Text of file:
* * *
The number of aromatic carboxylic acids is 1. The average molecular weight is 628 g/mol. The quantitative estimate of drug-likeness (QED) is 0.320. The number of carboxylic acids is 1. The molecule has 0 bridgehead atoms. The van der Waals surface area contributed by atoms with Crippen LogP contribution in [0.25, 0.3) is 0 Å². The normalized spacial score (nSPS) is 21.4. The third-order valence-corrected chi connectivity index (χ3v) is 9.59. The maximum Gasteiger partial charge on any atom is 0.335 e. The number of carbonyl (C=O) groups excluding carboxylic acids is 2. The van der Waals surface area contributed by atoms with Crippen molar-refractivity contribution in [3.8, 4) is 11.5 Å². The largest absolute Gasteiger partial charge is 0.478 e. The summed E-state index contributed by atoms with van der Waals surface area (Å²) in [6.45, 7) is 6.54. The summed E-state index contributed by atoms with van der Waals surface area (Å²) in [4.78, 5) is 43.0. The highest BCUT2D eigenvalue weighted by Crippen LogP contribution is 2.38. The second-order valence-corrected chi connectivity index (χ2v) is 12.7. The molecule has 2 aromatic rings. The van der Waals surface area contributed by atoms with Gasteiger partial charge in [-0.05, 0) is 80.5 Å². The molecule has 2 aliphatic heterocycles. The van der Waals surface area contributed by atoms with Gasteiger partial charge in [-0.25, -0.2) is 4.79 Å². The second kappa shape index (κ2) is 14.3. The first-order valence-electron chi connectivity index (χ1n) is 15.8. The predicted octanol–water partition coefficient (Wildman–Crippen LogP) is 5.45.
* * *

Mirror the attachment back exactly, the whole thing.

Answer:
The number of aromatic carboxylic acids is 1. The average molecular weight is 628 g/mol. The quantitative estimate of drug-likeness (QED) is 0.320. The number of carboxylic acids is 1. The molecule has 0 bridgehead atoms. The van der Waals surface area contributed by atoms with Crippen LogP contribution in [0.25, 0.3) is 0 Å². The normalized spacial score (nSPS) is 21.4. The third-order valence-corrected chi connectivity index (χ3v) is 9.59. The maximum Gasteiger partial charge on any atom is 0.335 e. The number of carbonyl (C=O) groups excluding carboxylic acids is 2. The van der Waals surface area contributed by atoms with Crippen molar-refractivity contribution in [3.8, 4) is 11.5 Å². The largest absolute Gasteiger partial charge is 0.478 e. The summed E-state index contributed by atoms with van der Waals surface area (Å²) in [6.45, 7) is 6.54. The summed E-state index contributed by atoms with van der Waals surface area (Å²) in [4.78, 5) is 43.0. The highest BCUT2D eigenvalue weighted by Crippen LogP contribution is 2.38. The second-order valence-corrected chi connectivity index (χ2v) is 12.7. The molecule has 2 aromatic rings. The van der Waals surface area contributed by atoms with Gasteiger partial charge in [-0.05, 0) is 80.5 Å². The molecule has 2 aliphatic heterocycles. The van der Waals surface area contributed by atoms with Gasteiger partial charge in [-0.25, -0.2) is 4.79 Å². The second kappa shape index (κ2) is 14.3. The first-order valence-electron chi connectivity index (χ1n) is 15.8. The predicted octanol–water partition coefficient (Wildman–Crippen LogP) is 5.45.